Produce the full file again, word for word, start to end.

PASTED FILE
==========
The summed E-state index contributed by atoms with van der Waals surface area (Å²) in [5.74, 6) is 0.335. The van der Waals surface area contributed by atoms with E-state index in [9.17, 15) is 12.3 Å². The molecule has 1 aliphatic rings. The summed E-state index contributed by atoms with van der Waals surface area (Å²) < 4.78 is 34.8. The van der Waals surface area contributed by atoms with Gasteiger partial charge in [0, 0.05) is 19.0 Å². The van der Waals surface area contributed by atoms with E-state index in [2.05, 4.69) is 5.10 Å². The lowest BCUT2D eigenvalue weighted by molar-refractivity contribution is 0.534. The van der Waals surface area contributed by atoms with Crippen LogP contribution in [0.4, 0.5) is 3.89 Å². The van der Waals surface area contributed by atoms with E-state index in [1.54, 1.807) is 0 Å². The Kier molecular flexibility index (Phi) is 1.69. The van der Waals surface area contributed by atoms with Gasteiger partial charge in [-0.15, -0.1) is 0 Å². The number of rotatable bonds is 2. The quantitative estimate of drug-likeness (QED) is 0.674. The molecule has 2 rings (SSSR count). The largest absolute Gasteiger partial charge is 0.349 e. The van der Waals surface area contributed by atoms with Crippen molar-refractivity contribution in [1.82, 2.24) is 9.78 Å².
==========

The summed E-state index contributed by atoms with van der Waals surface area (Å²) in [5.74, 6) is 0.335. The van der Waals surface area contributed by atoms with E-state index in [9.17, 15) is 12.3 Å². The molecule has 1 aliphatic rings. The summed E-state index contributed by atoms with van der Waals surface area (Å²) < 4.78 is 34.8. The van der Waals surface area contributed by atoms with Gasteiger partial charge in [0, 0.05) is 19.0 Å². The van der Waals surface area contributed by atoms with E-state index in [2.05, 4.69) is 5.10 Å². The lowest BCUT2D eigenvalue weighted by molar-refractivity contribution is 0.534. The van der Waals surface area contributed by atoms with Crippen LogP contribution in [0.4, 0.5) is 3.89 Å². The van der Waals surface area contributed by atoms with E-state index in [1.54, 1.807) is 0 Å². The Kier molecular flexibility index (Phi) is 1.69. The van der Waals surface area contributed by atoms with Gasteiger partial charge in [-0.15, -0.1) is 0 Å². The number of rotatable bonds is 2. The quantitative estimate of drug-likeness (QED) is 0.674. The molecule has 2 rings (SSSR count). The largest absolute Gasteiger partial charge is 0.349 e. The van der Waals surface area contributed by atoms with Crippen molar-refractivity contribution in [1.82, 2.24) is 9.78 Å².